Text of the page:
Publications Digest been subsequently stolen. This publication concludes with brief accounts of the roles of ICOM, UNESCO and Interpol. The publication has been widely distributed to museums, documentation centres, police and customs services, auction houses and ministries of culture around the world, both to assist in identifying and recovering the missing works and to educate a wider public concerning the problems of art theft, thereby mobilizing support for the protection of the world heritage site of Angkor. 19220.127.116.11 Science, Technology and European Cultural Heritage, edited by N.S. Baer, C.
Sabbioni and A.I. Sors. 233 X 150 mm, xxxxii + 996 pp., illustrated in black and white, with tables and figures. Oxford, Butterworth-Heinemann Ltd. (published for the Commission of the European Communities) 1991, E65.00 (ISBN 0 7506 0237 6). Butterworth-Heinemann Ltd., Linacre House, Jordan Hill, Oxford OX2 8DP, UK. Held in Bologna (Italy) in June 1989, the conference ‘Science, Technology and European Cultural Heritage’ attracted participants from all over the world and this is reflected in the 25 overview papers, 7 case studies and 138 poster papers printed in this sturdy volume, together with Sir John Kendrew’s summary, ‘The role of the international scientific community in the protection of European cultural heritage’-presented in the final session of the conference itself but printed here as a preface-and Norbert Baer’s magisterial ‘Introduction’ which provides an invaluable overview of overviews. Notwithstanding the title and the context, the material presented draws on expertise worldwide and is similarly broad in its applications, and although most of the papers are concerned with architecture and monuments, movable cultural property is also included. The poster papers-short summary papers based on the poster presenta-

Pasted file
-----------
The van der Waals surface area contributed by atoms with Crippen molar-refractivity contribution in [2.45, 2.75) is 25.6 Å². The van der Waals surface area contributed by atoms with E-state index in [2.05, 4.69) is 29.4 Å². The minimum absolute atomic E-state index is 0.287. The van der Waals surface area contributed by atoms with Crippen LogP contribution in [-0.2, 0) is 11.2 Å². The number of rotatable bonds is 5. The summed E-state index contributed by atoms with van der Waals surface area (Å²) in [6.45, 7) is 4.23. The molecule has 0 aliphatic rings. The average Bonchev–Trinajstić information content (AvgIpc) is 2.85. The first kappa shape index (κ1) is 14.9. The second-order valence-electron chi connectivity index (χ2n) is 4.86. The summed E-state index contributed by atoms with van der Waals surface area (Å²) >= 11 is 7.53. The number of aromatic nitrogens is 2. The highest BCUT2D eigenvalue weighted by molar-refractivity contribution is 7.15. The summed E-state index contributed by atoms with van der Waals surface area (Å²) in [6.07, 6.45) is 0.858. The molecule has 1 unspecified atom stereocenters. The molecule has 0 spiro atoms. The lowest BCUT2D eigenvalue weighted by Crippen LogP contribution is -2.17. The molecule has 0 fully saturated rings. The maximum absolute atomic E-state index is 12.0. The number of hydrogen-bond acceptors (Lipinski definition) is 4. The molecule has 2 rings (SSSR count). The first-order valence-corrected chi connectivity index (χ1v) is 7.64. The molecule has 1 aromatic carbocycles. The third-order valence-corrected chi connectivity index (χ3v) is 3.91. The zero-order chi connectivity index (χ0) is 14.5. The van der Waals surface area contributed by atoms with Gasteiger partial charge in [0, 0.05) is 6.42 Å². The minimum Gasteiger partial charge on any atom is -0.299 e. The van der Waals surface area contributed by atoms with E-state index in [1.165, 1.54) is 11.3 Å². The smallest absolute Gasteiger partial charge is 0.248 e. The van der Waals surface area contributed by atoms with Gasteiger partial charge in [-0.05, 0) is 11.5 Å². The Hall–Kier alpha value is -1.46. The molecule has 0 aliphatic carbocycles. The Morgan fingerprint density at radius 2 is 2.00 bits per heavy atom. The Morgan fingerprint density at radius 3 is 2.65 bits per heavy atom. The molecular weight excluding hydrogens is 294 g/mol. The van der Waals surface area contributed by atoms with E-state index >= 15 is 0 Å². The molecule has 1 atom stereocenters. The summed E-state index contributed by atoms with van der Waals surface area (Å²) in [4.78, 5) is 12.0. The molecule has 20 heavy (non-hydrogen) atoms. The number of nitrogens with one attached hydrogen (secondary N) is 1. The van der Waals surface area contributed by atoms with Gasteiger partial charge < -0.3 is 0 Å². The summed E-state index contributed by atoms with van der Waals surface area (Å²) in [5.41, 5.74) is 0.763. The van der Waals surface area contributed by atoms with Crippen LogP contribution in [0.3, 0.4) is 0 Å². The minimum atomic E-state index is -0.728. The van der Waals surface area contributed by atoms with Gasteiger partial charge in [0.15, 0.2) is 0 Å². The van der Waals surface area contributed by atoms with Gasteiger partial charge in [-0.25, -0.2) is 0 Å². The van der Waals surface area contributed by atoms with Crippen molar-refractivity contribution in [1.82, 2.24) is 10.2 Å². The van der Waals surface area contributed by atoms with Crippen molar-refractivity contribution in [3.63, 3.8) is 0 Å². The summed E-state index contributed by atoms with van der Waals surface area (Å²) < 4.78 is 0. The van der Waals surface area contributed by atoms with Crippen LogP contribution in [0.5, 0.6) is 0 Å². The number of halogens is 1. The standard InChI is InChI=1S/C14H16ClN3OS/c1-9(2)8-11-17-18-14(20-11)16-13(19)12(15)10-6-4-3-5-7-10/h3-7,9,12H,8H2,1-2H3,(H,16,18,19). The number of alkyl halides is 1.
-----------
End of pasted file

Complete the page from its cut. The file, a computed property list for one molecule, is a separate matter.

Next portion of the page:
tions-are grouped together into eight sections: ‘A. Environmental monitoring, deposition; natural and anthropogenic factors’; ‘B. Microclimate and damage’; ‘C. Mechanisms of environmental damage: natural weathering, air pollution effects and biological mechanisms’; ‘D. Measurement and definition of environmental damage: non-destructive methods, modern imaging methodologies, analytical techniques’; ‘E. Environmental protection, scientific principles of conservation, restoration and maintenance’; ‘F. Natural hazards’; ‘G. Modelling methodology and data banks’; and ‘H. Field and laboratory studies of specific historic areas, monuments and indoor artefacts’. Since the texts have been set from camera-ready copy provided by individual authors there are wide variations in type faces and layout, but the value of the volume lies in its use as a reference source and all but a few of the contributions are easily legible. The volume concludes with subject and author indexes. 1918.104.22.168 Verrocchio’s Christ and St. Thomas: A Masterpiece of Sculpture from Renaissance Florence, edited by Loretta Dolcini.